on strategy long term, but they do not think it’s important to formalize it. When I see the yearly
international brand presentations in Paris with all the marketing executions I am blown away, I call
my wife to tell her I have seen the most incredible presentations of my life. It is astonishing. Then you
understand what L’Oréal is and why L’Oréal is successful: it’s because of an incredible passion for
excellent execution.”
The culture was also competitive. The same country director continued, “The culture of L’Oréal is
seen as very tough. There is a famous story of a meeting room in Clichy that was called the
confrontation room; in normal companies meeting rooms are called with the names of flowers, birds.”
Another non-Bébé L’Oréal leader said, “It’s a company where you have to fight because this is their
culture, they are fighters. They want to win against competitors. Internally it’s the same—you must be
ready to fight.” In 2017, the company started a change initiative called Simplicity to shift the culture to
be more innovative and collaborative. (See Exhibit 7 for example of Simplicity posters.)
Trends “Digitalization” was transforming the company. In 2014, L’Oréal appointed a Chief
Digital Officer to the ExCom to lead and support the company’s numerous initiatives in e-commerce
and digital marketing. Key activities included developing ‘beauty companions’, digital services to
guide consumers and help them to choose the right products. 10 L’Oréal was also adapting to the ever
more dynamic world of digital marketing, investing 38% of its media budget in digital platforms. 11 In
2017, e-commerce sales grew by 33.6%, with the largest growth coming from China, where it
represented almost 25% of sales. 12 The strongest segment was the luxury segment. 13
Le Grand—Change Agent at L’Oréal
Early life Born in Paris in 1965, Le Grand grew up in a family of entrepreneurial women—his
mother, grandmother and great-grandmother all led their own businesses in the fashion industry. He
began his schooling in the wealthy Parisian suburb Neuilly-sur-Seine. He commented, “I was with the
This document is authorized for use only by Kerui Duan in MGT 691-37-FALL 2022 taught by JOSEPH GANITSKY, University of Miami from Sep 2022 to Mar 2023.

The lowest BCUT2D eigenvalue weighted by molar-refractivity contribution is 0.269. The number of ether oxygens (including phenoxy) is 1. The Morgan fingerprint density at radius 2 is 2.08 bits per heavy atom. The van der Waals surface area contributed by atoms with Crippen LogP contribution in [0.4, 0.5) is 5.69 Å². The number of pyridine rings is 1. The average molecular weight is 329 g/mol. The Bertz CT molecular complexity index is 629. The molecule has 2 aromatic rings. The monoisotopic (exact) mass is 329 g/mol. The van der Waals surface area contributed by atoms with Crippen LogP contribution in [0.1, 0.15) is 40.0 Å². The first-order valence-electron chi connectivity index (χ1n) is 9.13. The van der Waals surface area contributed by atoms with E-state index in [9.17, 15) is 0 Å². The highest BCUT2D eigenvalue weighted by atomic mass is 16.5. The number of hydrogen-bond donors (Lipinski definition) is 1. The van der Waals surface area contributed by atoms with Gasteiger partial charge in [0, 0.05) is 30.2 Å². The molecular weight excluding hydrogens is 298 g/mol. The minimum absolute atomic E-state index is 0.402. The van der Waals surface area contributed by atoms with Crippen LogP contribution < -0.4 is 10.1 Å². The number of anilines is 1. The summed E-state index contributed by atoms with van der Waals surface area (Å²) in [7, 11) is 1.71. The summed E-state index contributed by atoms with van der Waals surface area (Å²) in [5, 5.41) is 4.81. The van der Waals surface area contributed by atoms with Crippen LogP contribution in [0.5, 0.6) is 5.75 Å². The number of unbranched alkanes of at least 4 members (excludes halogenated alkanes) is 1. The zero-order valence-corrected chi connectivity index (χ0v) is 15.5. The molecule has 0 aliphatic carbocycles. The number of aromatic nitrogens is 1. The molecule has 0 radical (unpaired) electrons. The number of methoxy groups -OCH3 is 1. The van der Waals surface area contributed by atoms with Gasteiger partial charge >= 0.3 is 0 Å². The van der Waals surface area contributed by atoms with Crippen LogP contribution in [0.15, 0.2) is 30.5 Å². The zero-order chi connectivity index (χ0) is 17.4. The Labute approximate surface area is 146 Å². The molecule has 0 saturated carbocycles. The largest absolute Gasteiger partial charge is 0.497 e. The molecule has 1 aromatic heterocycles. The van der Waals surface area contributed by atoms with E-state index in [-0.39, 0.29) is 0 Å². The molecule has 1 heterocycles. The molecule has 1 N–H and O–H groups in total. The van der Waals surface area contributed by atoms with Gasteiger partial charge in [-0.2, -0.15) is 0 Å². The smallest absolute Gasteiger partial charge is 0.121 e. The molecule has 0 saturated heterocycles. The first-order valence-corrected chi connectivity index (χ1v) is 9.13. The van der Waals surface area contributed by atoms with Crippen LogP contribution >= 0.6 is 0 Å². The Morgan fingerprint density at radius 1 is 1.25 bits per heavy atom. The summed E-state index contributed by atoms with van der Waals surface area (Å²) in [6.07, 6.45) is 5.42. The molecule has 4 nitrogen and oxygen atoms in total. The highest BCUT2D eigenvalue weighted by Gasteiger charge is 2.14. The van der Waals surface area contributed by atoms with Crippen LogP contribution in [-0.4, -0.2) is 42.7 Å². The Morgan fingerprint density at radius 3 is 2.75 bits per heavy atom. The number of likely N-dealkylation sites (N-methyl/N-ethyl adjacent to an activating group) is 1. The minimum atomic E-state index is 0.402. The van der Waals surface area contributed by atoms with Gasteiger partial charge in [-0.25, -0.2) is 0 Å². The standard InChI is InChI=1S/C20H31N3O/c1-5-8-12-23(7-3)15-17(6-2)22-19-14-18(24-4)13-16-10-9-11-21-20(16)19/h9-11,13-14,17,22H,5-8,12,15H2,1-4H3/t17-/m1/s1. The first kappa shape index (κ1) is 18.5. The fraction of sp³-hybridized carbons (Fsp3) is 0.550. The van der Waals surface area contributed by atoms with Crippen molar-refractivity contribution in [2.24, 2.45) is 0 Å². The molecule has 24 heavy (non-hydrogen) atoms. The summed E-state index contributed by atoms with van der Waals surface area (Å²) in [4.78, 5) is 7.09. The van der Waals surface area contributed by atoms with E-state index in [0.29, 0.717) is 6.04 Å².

For the exclusive use of K. Duan, 2022.
Leading Change in Talent at L‘Oréal
children of bankers who were brought to school by drivers. It was a protected world. I was with super
educated white people; they were all the same.”
Le Grand’s family later left its privileged Parisian lifestyle for Marseille, from where his mother’s
family originated. He continued his education in a high school in a disadvantaged area of the city. He
recalled, “40 years ago, it was very eye-opening. There was a huge level of immigration; there were
people from many different cultural origins. I remember being in the Marseille football team’s stadium,
which is in the center of the city, and it was a shock, it was a huge melting pot.”
Soon after completing his studies—an undergraduate degree at the Institut d’Etudes Politiques in
Aix-en-Provence and a post-graduate Master’s Diploma in Human Resources Management from
Dauphine University in Paris —and a short stint in HR at another company, Le Grand joined L’Oréal.
Le Grand was strongly aligned with L’Oréal’s values and its long-held dedication to “the importance
of people, people, people.” Rising through the ranks of the HR organization, he sought to build on the
work already done in the HR organization for several decades. (See Exhibit 8 for Le Grand’s bio.)
HR organization At L’Oréal, the HR organization worked closely with the business. In an
annual review process, business and HR leaders worked together to match “talents” to key positions
within the organization. a For the top 250 strategic positions, Le Grand worked with the top-most
business leaders; for the top 1,000 key group positions, divisional and zone HR executives worked with